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Rare Earth Element Dysprosium - An Overview

Dysprosium is a rare-earth element with a lustrous and silvery appearance. Like most other rare-earth metals, it belongs to the Lanthanide series. Its name was derived from the Greek word dysprositos which can be translated as hard to get. Dysprosium was discovered in 1886 by a scientist known as Paul Emile Lecoq de Boisbaudran. However, it was not until 1905 that Georges Urbain first isolated it.

Dysprosium – Element

This rare-earth element has seven isotopes. The isotopes have a mass number of 154, 156, 158, 160, 161, 162, 163, and 164. However, the most abundant isotope has a mass number of 164 and is represented as 164Dy, while the least abundant isotope has a mass number of 156 and is represented as 156Dy.

China produces a good ninety-nine percent of all dysprosium produced every year. Other countries that produce dysprosium include the USA, Australia, Russia, and India. It is most commonly obtained from monazite sand. It can also be obtained from gadolinite, euxenite, polycrase, and fergusonite. Ion exchange and floatation processes are used to isolate dysprosium.


Dysprosium has similar properties with some rare-earth elements. These properties are responsible for its classification as a rare-earth element. However, it also has some properties that differentiate it from other rare-earth elements and make it unique.

Like other elements, its periodicity is responsible for its properties. In the periodic table, dysprosium belongs to period 6, f-block. Also, it is solid at room temperature. Its melting point is 1680 K, and its boiling point is 2840 K.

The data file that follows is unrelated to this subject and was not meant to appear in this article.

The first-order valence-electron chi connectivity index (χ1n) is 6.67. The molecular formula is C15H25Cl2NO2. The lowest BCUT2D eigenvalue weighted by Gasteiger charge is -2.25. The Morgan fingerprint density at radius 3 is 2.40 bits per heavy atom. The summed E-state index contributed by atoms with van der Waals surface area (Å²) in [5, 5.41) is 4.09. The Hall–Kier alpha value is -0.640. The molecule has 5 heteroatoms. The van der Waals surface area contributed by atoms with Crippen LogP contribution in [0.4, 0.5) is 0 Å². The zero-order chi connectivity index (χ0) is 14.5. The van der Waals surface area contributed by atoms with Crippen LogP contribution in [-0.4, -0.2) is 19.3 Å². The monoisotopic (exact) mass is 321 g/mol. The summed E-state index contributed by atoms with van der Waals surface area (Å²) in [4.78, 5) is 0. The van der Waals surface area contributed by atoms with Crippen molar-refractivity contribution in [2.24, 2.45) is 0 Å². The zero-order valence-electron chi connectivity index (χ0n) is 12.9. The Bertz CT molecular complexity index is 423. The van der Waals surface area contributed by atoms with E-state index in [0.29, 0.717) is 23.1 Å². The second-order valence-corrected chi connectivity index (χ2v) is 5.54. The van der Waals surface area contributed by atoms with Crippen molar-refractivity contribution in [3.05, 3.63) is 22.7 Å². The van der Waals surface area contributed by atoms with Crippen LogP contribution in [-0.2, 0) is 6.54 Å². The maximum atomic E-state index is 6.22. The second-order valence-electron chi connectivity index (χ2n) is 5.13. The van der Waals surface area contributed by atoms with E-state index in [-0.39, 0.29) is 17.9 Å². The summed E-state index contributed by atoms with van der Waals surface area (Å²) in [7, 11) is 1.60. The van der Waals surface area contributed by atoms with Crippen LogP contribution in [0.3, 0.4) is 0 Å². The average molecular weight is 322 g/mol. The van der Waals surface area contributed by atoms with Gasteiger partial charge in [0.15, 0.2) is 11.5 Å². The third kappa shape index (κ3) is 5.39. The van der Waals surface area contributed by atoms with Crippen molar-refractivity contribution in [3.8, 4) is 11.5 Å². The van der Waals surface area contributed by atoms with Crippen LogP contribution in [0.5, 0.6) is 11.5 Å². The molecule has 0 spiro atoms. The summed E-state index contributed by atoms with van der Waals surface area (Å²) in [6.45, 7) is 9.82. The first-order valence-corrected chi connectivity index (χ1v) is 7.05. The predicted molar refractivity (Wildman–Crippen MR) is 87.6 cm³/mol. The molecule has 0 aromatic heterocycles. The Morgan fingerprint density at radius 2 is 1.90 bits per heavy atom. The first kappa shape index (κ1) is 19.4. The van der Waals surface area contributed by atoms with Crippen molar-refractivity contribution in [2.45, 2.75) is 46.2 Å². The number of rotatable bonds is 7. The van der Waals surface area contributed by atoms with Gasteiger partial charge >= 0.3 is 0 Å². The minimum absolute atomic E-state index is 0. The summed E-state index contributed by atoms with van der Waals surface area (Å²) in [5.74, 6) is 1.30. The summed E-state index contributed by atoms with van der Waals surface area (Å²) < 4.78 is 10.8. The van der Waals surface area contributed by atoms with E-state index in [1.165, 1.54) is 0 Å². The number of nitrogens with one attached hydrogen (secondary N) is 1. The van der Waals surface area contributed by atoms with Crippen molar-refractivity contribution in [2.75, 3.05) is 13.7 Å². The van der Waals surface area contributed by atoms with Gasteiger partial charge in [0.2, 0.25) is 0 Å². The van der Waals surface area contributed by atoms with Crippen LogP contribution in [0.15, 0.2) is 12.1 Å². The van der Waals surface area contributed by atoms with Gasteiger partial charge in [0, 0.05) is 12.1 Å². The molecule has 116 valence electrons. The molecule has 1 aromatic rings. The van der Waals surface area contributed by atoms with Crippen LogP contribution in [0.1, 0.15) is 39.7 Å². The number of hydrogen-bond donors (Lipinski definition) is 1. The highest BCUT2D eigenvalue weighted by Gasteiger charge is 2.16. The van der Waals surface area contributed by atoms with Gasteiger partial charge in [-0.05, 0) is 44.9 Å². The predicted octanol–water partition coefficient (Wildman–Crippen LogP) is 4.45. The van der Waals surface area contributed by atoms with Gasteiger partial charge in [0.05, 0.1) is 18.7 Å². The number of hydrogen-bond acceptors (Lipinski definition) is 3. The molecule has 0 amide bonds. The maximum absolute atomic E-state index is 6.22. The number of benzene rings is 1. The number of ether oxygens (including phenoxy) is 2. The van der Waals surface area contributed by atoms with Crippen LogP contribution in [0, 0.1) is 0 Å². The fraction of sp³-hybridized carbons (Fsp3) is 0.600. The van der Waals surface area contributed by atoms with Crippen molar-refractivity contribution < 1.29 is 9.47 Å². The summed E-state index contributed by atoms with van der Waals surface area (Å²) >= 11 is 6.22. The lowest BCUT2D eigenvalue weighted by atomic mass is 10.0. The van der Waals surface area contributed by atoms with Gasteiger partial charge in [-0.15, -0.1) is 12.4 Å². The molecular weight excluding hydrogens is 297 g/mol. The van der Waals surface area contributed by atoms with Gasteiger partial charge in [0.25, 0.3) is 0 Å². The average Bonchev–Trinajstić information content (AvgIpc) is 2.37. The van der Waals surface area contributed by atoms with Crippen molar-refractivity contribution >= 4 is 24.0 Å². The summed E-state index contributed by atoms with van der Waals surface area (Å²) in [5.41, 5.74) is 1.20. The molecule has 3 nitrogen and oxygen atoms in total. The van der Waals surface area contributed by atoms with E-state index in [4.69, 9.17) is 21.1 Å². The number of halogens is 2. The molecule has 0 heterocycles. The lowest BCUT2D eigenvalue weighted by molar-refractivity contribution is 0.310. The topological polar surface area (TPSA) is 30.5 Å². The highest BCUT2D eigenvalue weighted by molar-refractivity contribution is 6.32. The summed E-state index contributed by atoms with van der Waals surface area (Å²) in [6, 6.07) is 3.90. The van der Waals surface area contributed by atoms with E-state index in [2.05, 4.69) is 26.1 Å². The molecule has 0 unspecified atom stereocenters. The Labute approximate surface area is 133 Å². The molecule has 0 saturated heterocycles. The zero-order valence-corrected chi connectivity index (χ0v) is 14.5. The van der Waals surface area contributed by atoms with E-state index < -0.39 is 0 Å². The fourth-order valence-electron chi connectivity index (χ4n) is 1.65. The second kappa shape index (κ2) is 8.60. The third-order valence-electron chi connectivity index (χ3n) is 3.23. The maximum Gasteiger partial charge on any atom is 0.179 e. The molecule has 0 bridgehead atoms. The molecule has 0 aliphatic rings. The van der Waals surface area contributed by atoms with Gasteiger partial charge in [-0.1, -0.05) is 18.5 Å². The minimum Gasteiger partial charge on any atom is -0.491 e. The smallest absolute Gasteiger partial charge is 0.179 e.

It has a hexagonal and closely packed lattice system. It also has a very high magnetic strength. It is ferromagnetic under 87K- 90K, antiferromagnetic above 87-90 K, and paramagnetic at about 179K.

Fig. 1
Dysprosium Structure. Image Source: sciencedirect.com

Its standard atomic weight is 162.5. Like most metals, its density varies with its state. When it is solid, its density is 8.54 g/cm3. However, when it is liquid, its density decreases to 8.37 g/cm3. Dysprosium is electropositive, and its oxidation state is +3. As regards its chemical properties, it tarnishes slowly in a humid atmosphere, it is highly reactive with halogens at temperatures above 473 K, and it is easily soluble in H2SO4.


Dysprosium is usually used in combination with other metals because it is difficult to isolate. What are the uses of dysprosium in the world today, and how do its various properties make it suitable for these uses?

Permanent Magnets

This is one of the most common applications of dysprosium. Dysprosium cannot be demagnetized at very high temperatures. This particular property makes it an excellent permanent magnet.  The permanent magnets formed from dysprosium alloys can be used to manufacture electric cars and wind turbines generators.

Wind Turbine Application
Wind Turbine Application

Nuclear Reactors

Dysprosium is used in the manufacture of control rods used for nuclear reactors. This is because dysprosium can absorb many neutrons without undergoing fission. This property of dysprosium is its high neutron capture cross-section.